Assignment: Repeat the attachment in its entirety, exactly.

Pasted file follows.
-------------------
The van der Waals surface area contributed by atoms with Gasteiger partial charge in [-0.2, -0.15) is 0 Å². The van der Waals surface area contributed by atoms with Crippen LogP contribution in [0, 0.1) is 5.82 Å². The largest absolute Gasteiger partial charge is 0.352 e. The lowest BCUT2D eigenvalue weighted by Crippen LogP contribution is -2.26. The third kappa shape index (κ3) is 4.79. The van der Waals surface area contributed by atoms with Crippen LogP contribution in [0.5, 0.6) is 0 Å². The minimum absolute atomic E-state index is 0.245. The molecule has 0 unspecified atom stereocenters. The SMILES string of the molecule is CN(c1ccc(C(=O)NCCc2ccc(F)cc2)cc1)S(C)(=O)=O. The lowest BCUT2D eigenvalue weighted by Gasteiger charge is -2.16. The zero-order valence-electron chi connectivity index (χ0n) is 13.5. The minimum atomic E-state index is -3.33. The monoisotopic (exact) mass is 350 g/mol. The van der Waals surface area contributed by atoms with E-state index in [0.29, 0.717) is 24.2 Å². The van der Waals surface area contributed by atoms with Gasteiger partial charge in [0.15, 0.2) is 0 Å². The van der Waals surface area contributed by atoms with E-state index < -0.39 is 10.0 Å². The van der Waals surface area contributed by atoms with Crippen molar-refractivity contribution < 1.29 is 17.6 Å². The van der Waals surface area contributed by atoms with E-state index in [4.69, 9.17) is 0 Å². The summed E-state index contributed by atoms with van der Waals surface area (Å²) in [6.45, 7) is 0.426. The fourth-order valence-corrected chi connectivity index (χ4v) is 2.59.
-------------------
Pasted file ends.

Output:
The van der Waals surface area contributed by atoms with Gasteiger partial charge in [-0.2, -0.15) is 0 Å². The van der Waals surface area contributed by atoms with Crippen LogP contribution in [0, 0.1) is 5.82 Å². The largest absolute Gasteiger partial charge is 0.352 e. The lowest BCUT2D eigenvalue weighted by Crippen LogP contribution is -2.26. The third kappa shape index (κ3) is 4.79. The van der Waals surface area contributed by atoms with Crippen LogP contribution in [0.5, 0.6) is 0 Å². The minimum absolute atomic E-state index is 0.245. The molecule has 0 unspecified atom stereocenters. The SMILES string of the molecule is CN(c1ccc(C(=O)NCCc2ccc(F)cc2)cc1)S(C)(=O)=O. The lowest BCUT2D eigenvalue weighted by Gasteiger charge is -2.16. The zero-order valence-electron chi connectivity index (χ0n) is 13.5. The minimum atomic E-state index is -3.33. The monoisotopic (exact) mass is 350 g/mol. The van der Waals surface area contributed by atoms with E-state index in [0.29, 0.717) is 24.2 Å². The van der Waals surface area contributed by atoms with Gasteiger partial charge in [0.15, 0.2) is 0 Å². The van der Waals surface area contributed by atoms with E-state index < -0.39 is 10.0 Å². The van der Waals surface area contributed by atoms with Crippen molar-refractivity contribution < 1.29 is 17.6 Å². The van der Waals surface area contributed by atoms with E-state index in [4.69, 9.17) is 0 Å². The summed E-state index contributed by atoms with van der Waals surface area (Å²) in [6.45, 7) is 0.426. The fourth-order valence-corrected chi connectivity index (χ4v) is 2.59.